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Misconduct complaint against VPD officer under review after 'dynamics of domestic violence' ignored: OPCC

Last Updated Jun 1, 2020 at 8:09 pm PDT

FILE -- The building that houses the Office of the Police Complaint Commissioner in Victoria, B.C. (Source: OPCC.bc.ca)
Summary

The complaint against Cst. Neil Logan alleges 'abusive, belligerent and aggressive behaviour' toward his girlfriend

Logan was found to have committed misconduct when he smashed his windshield, complaints of physical abuse were dismissed

The OPCC found the original decision did not fully consider the complainant's evidence, failed to consider trauma

VANCOUVER (NEWS 1130) — A disciplinary decision that dismissed allegations a Vancouver police officer repeatedly struck his girlfriend in the face is being reviewed because it failed to fully consider the victim’s evidence, and relied on myths and stereotypes about the dynamics of domestic violence.

The Office of the Police Complaint Commissioner (OPCC) ordered the review of a misconduct claim against Cst. Neil Logan Monday.

Alyssa LeBlevec filed the complaint in September of 2017.

She was in a relationship with Logan at the time, and her complaint outlined allegations of “abusive, belligerent and aggressive behaviour” during a trip the two took to Oregon in late-September.

In the complaint, LeBlevec says Logan abused her after he became too drunk to drive.

“With Ms. LeBlevec driving, an argument took place and Cst. Logan reportedly became angry and broke the windshield of the vehicle. Ms. LeBlevec also reported that Constable Logan struck her on the side of her face with a backhand slap. She pulled the car over, where the argument continued at the roadside outside of the vehicle. The complainant reported that upon approaching her, Cst. Logan struck her across her face and she began pushing him away as he was attempting to hold her in a bear hug despite her telling him to stop,” reads a summary from the OPCC.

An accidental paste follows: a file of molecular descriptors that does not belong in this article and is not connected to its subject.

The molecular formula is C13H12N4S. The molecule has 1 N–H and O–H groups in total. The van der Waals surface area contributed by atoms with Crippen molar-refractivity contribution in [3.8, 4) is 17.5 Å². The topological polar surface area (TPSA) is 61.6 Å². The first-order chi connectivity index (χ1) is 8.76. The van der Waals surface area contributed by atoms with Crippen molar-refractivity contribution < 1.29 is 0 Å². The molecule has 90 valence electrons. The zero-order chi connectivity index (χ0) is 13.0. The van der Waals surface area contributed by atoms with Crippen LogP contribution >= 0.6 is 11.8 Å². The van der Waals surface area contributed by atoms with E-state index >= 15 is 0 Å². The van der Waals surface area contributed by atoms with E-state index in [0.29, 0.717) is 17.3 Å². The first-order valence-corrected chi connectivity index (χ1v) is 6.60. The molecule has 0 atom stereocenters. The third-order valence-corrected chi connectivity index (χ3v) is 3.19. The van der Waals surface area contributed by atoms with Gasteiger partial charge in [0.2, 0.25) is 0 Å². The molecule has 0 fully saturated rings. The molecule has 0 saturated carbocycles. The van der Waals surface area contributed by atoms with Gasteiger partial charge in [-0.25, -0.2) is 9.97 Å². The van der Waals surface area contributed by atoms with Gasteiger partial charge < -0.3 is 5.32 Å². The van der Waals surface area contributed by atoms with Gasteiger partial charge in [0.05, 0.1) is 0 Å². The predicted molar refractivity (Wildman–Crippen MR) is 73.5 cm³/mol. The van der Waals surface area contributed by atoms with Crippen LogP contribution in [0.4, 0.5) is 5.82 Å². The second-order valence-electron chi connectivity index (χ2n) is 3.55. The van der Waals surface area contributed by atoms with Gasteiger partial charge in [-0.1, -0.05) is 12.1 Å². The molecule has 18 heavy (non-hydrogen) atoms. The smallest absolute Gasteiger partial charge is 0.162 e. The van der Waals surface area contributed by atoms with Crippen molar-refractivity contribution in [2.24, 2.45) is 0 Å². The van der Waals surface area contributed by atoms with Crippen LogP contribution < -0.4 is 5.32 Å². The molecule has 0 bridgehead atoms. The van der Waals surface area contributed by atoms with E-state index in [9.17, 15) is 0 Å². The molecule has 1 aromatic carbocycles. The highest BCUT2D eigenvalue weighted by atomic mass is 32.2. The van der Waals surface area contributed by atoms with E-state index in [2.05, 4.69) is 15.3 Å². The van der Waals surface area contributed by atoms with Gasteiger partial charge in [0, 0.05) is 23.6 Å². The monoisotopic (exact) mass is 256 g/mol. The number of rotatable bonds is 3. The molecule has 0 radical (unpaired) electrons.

“While continuing the drive back to their motel, Ms. LeBlevec reported that Constable Logan began punching the windshield again. Once they were at the motel, they were sitting on the couch talking, when Constable Logan had ‘jumped back into the same rants as earlier.’ Ms. LeBlevec reported that when she cut Constable Logan off, he reached out and struck her on the side of the face.”

The Professional Standards section of the VPD reviewed LeBlevec’s complaint and found ‘the evidence appeared to support a finding of misconduct by Cst. Logan,'” according to the OPCC.

A disciplinary hearing found that Logan committed misconduct “in relation to punching the windshield of his vehicle in front of his partner,” says the OPCC.

All other allegations in the complaint were dismissed  due to a “lack of clear, convincing and cogent evidence to support that Constable Logan used physical force on Ms. LeBlevec

Logan was suspended for six days and ordered to attend 12 sessions with a psychologist for “emotional regulation.”

LeBlevec appealed this finding, arguing that her evidence has been consistent, and that she deserves an opportunity to refute Logan’s version of events.

The OPCC agreed.

“In his decision, the Discipline Authority preferred and accepted Constable Logan’s assertion that he did not strike Ms. LeBlevec. In my view, this was without proper consideration of the totality of the evidence before him including corroborating evidence,” the decision reads.

“Appropriate weight was not afforded to the evidence provided by Ms. LeBlevec. She provided messages she sent to a friend shortly after the incident occurred corroborating that Constable Logan had used physical force on her. The evidence is also consistent that Ms. LeBlevec was in a state of sobriety and would therefore not have her memory impugned by intoxication. The evidence from Ms. LeBlevec has been consistent.”

The OPCC further notes that the decision only cites evidence given by Logan, and does not mention any evidence submitted by LeBlevec.

The OPCC also found that the original decision failed to consider the “dynamics of domestic violence” when dismissing the allegations of physical abuse because it questioned why LeBlevec  “didn’t just leave” after the first assault, and suggested the complaint was made because LeBlevec was jealous after discovering an affair.

“The Discipline Authority has placed much weight on these factors and referred to Cst. Logan’s submissions that ‘these were not the actions of someone who legitimately feared for her life.’ Those assumptions are inconsistent with well-understood dynamics of trauma in the context of relationship violence,” the OPCC decision reads.

The OPCC has rejected LeBlevec’s request for a public hearing, but agreed to conduct a full review of the case.

LeBlevec did file a police report in Oregon, but no criminal charges were laid.